Judaism was a religion whose calendar and worship was built around a single temple. You need to think about everything in Judaism that revolves around the temple and then take the temple away. This would require you to total reorganize your faith. This is what happened in the destruction of the temple in AD 70. If would be the same if all of the churches vanished and Christians would have to re-organize themselves without those churches. As the church was being structured, the major remnant of Judaism was being restructured further away from Christianity. And the presence of the Messiah who was divine was changing the entire shape of the faith within Judaism as it slowly reshaped itself into Christianity. What was once oriented around a single building became reoriented around a single person who put you in touch with the living God. It a radical difference and change. So Christianity in its original design and earliest preaching did not see itself as radically breaking from what Judaism of the Hebrew Scriptures was supposed to be. It did see itself breaking with what Judaism was becoming through the rabbis. Paul didn’t stop going to the synagogue initially, nor did other Jewish Christians. Today, as Christians, we seem to think there was Judaism and when God came, he purposely built a whole new religion, including buildings and everything that went with that. But what happened, the new religion Christianity emerged because of the reaction of the original audience. What Acts is arguing, even though Christianity appears to be new, it is actually quite old. Now for an ancient in an ancient culture, it is not what is new that is great, it is what is old that is great, particularly in regards to religion. So again, Acts is saying that we did not go out to consciously form a church. We were forced to form a church by the reaction that we met with the original audience for whom the Gospel was originally intended. We are not anti-Jewish; we are as pro-Jewish as we can be because if you believe Moses and prophets, you will become a follower of the Messiah, Jesus Christ. Nothing would have convinced the Jewish people as they had already made the judgement about Jesus. Once a religious ideological idea has taken grip of the soul, it is very difficult to change it.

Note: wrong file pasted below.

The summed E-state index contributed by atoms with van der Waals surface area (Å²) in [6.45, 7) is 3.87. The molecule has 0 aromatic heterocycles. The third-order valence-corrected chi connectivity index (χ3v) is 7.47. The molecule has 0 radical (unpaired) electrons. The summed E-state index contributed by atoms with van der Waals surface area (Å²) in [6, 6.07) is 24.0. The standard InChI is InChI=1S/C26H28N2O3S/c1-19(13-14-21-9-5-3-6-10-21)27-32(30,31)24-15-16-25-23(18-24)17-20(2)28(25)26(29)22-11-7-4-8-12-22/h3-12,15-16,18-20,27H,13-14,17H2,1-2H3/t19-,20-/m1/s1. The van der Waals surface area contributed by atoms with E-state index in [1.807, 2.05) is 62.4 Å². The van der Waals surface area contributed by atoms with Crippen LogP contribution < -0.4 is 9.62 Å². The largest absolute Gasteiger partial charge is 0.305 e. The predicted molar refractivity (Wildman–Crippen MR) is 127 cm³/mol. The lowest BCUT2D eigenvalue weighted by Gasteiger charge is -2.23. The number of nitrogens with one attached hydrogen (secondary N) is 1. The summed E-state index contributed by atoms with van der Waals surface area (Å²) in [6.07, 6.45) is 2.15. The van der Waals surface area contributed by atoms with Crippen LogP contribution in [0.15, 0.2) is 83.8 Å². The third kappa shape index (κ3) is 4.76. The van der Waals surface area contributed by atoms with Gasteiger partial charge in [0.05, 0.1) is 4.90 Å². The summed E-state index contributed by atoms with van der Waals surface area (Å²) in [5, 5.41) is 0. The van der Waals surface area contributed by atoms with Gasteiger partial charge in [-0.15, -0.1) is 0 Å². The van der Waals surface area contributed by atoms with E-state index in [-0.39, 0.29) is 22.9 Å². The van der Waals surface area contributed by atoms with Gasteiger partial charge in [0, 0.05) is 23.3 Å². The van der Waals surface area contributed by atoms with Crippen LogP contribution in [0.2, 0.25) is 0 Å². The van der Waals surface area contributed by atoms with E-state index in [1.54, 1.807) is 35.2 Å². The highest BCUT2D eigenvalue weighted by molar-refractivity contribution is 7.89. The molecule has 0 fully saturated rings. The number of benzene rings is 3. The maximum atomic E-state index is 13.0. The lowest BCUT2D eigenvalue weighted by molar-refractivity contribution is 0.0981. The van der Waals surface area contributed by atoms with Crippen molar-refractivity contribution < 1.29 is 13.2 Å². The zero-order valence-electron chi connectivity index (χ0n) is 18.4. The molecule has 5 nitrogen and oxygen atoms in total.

Look at Islam; how can you have a religion that can be so violent? It is because the core concepts of that religious faith have taken ahold of the soul of a lot of people. They don’t see the world the way you do. They don’t evaluate what goes on like you do. It just doesn’t go through the same filter which means it doesn’t fit into the same cultural standings. Christianity was built along ethnical religious lines and it is clear that God didn’t want us to have a temple as we didn’t need sacrifices. We went about the business of trying to live as faithful Jews without a temple. Some Jews are looking to the day that the temple comes back and there is something missing in their religion until it happens. This is why you see pictures of orthodox Jews standing at the Wailing Wall because it represents I remnant of the presence of the temple for whose reconstruction they long for. That is why when you go through the Jewish quarter in Jerusalem down to the area of the western wall, you will meet a nine armed minora in gold that is already forged for the third temple. As for the church is concerned, it is the new communities’ character and calling that are more important to Jesus than its form. Our churches today spend a lot of time wrestling with debating, discussing, separating over the form of what the church is. Jesus was much more concerned with the character of the communities that developed and how it reflected as it engaged with the world. Consider the worship services of the early church; they had hymns and liturgy and met in homes to do it. There was much more time spent on the character of what the community was supposed to look like and the calling and mission that the church was to carry out. We have managed today to reverse the emphasis; that is why people don’t see the New Testament church. They see a well-organized machine that has a lot of parallels to a religious sphere and that’s not taking a shot at how the church is delivering what they have to deliver. The point is that we are spending much more time on engaging on the form of how we do church than we do on what the church should be doing. The church didn’t form so that we could figure out how to do church. The church exists so that the church can do the mission of God.